McLaughlin wins 2nd straight at Barber, putting happy ending on rough week for Team Penske

BIRMINGHAM, Ala. (AP) — Scott McLaughlin and Team Penske proved they're a force on the track, no matter what's going on elsewhere.

McLaughlin won his second straight race at Barber Motorsports Park, giving Team Penske a much-needed triumph on Sunday just days after IndyCar erased Josef Newgarden's victory and also disqualified McLaughlin from the season opener.

The team went from damage control to celebration, at least temporarily.

“It was a little emotional for sure,” McLaughlin said. “It’s just nice. It was just a nice cap after obviously it was a pretty tough week.”

McLaughlin and Penske's fuel strategy worked to perfection, with teammate Will Power finishing second — the same order they started in.

McLaughlin's fifth IndyCar win provided temporary solace after a troubling week for Team Penske, led by series owner Roger Penske. On Wednesday, Newgarden had his season-opening win at St. Petersburg, Florida, stripped for manipulating the push-to-pass function system on his car. McLaughlin, likewise, was disqualified after finishing third.

Power was docked points —- but surged to within one point of leader Colton Herta — and fined but not disqualified. They bounced back to give Team Penske its eighth win in 14 races at the permanent road course.

“We just had to keep rolling,” McLaughlin said. “We know our job. We know what we need to do. I’m just super proud of our execution.”

Reigning Indy 500 winner and two-time series champion Newgarden finished 16th at a race where he had won three times before. He had tearfully acknowledged two days earlier having used the push-to-pass when it wasn't allowed at St. Petersburg, while saying he didn't knowingly break the rules.

Most of the drama for his teammates McLaughlin and Power was left behind once hitting the track, with McLaughlin holding onto his lead coming out of a third and final pit stop with 16 laps to go. He led 58 of the 90 laps and raced to the win coming out of a caution with two laps to go with Power his only threat.

“I would say after this week, I think Roger would be pretty happy,” Power said. A day earlier, the team and IndyCar boss was apologizing to his fellow team owners for what happened, three owners told The Associated Press.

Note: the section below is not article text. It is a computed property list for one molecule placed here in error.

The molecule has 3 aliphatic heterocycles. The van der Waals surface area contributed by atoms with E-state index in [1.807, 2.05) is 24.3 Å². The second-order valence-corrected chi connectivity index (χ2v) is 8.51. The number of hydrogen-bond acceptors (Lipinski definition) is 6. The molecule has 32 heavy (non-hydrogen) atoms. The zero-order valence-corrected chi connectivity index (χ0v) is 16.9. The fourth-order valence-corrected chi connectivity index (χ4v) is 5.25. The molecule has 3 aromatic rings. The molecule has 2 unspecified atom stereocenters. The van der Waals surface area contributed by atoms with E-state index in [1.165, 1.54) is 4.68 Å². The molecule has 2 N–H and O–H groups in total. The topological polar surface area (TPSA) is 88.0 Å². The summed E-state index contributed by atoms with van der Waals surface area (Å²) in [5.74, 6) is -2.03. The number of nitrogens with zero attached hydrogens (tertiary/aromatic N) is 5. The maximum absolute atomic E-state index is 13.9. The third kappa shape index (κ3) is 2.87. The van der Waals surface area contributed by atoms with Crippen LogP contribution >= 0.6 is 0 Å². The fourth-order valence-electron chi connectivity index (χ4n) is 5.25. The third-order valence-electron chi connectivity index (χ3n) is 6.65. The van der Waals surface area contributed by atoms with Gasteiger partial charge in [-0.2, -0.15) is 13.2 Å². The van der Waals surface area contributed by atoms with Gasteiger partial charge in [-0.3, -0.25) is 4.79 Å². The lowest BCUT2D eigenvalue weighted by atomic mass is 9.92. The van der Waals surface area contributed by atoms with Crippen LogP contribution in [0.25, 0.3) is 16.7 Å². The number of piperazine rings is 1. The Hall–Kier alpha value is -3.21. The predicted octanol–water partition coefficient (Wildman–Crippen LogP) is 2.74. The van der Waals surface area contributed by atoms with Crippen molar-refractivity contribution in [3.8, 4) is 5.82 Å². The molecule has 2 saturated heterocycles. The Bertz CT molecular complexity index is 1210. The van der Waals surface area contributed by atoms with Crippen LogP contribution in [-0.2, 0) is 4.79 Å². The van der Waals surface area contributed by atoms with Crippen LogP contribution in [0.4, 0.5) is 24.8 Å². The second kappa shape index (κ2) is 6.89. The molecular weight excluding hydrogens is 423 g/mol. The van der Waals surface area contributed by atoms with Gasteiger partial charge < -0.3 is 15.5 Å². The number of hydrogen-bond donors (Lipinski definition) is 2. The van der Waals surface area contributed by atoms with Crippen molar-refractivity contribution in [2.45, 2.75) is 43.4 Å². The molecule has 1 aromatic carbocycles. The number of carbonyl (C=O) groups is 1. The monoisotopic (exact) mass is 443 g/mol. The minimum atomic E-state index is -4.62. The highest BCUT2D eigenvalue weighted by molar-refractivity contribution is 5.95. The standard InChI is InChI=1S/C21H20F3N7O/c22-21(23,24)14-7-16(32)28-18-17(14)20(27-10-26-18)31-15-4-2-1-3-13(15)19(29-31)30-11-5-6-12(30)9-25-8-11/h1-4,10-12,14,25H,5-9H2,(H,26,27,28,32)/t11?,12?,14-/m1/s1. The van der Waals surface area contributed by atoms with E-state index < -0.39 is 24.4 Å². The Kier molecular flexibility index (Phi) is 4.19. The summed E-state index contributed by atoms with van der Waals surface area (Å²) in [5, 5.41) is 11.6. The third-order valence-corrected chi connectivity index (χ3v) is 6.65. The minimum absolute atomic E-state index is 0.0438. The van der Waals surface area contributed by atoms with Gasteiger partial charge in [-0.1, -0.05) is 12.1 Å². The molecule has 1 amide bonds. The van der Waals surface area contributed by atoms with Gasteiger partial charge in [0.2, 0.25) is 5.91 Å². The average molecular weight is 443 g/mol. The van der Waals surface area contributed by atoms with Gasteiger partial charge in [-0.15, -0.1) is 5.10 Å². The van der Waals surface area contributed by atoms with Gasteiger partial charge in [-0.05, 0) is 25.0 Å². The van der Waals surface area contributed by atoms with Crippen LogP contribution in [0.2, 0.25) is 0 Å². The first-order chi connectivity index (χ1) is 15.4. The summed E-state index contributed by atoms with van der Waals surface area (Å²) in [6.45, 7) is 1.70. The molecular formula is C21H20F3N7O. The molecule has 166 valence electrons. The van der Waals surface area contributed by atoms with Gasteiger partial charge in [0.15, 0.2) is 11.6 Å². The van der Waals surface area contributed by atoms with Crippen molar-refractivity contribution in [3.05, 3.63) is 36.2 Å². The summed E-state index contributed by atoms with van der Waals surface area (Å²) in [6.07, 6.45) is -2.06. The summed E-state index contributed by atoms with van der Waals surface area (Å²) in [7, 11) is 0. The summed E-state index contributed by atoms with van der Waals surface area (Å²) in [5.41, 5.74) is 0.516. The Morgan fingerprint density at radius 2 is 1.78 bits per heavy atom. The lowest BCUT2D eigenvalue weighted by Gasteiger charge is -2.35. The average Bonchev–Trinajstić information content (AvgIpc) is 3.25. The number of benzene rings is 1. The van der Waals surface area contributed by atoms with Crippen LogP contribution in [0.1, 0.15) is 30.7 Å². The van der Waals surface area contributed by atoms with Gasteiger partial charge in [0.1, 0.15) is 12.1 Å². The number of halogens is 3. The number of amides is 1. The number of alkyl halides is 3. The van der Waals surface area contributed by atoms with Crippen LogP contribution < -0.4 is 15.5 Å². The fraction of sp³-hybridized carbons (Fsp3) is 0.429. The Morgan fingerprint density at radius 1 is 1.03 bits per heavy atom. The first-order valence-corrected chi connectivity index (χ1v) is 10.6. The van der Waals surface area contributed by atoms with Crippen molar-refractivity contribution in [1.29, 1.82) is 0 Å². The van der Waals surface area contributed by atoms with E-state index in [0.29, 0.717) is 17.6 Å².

The Australian held off rookie Linus Lundqvist of Chip Ganassi Racing to finish second and earn his 100th podium finish, tying Michael Andretti for fourth in series history.

“He got a run on me and you don’t want two Penske cars out of the race with everything that was going on,” Power said of McLaughlin. “So I was kind of easy on him going into Turn 1 there. We were certainly fast but a lot of strategy played into that.”

Felix Rosenqvist was fourth and Alex Palou fifth. Lundqvist raced to his first podium after starting 19th.

“It was amazing,” he said. “I think for the first time ever I was not on the save-the-fuel strategy, so I was not the one being passed, which was nice.”

Pole-sitter McLaughlin and Power, who started with him on the front row, maintained their spots after their third and final pit stop. They emerged ahead of the 2021 winner Palou, who opted for a two-stop strategy that left him without enough fuel to push the pace.

A restart with 30 laps to go left Palou nursing his fuel for the rest of the way, while McLaughlin worked to build enough of a cushion to stay up front with one more stop.

“We had to save so much fuel that it was impossible,” Palou said.


Arrow McLaren had a rough day after Pato O'Ward was awarded the St. Petersburg victory with Newgarden's disqualification.

O’Ward received a drivethrough penalty for contact that sent Pietro Fittipaldi skidding backward through the grass and into the tire barriers. “That was a freakin’ racing incident,” O’Ward said when told of the penalty. He finished 223rd.

Teammate Alexander Rossi’s left rear tire got loose and rolled across the grass shortly after emerging from pit road, forcing another caution at about the midway point. He completed 60 laps.


The race got a comical moment when a mannequin fell off her normal hanging spot from a bridge above the track. Nicknamed Georgina by track creator George Barber, the mannequin landed on the grass at the edge of the track with a hand appearing to stretch onto the racing surface. The IndyCar safety team rescued Georgia during a caution after Sting Ray Robb went into the wall, saying his steering wheel had broken.

However, she didn't stay intact, since a passing car lopped off her right hand. The caution was not for the mannequin.

Power initially was taken aback wondering if the yellow was for her sake.

“I knew exactly what it was,” he said. “I knew there was a lady hanging there.”


UP NEXT: IndyCar races May 11 on the Indianapolis Motor Speedway road course, ahead of the Indianapolis 500. Alex Palou is the defending race winner.


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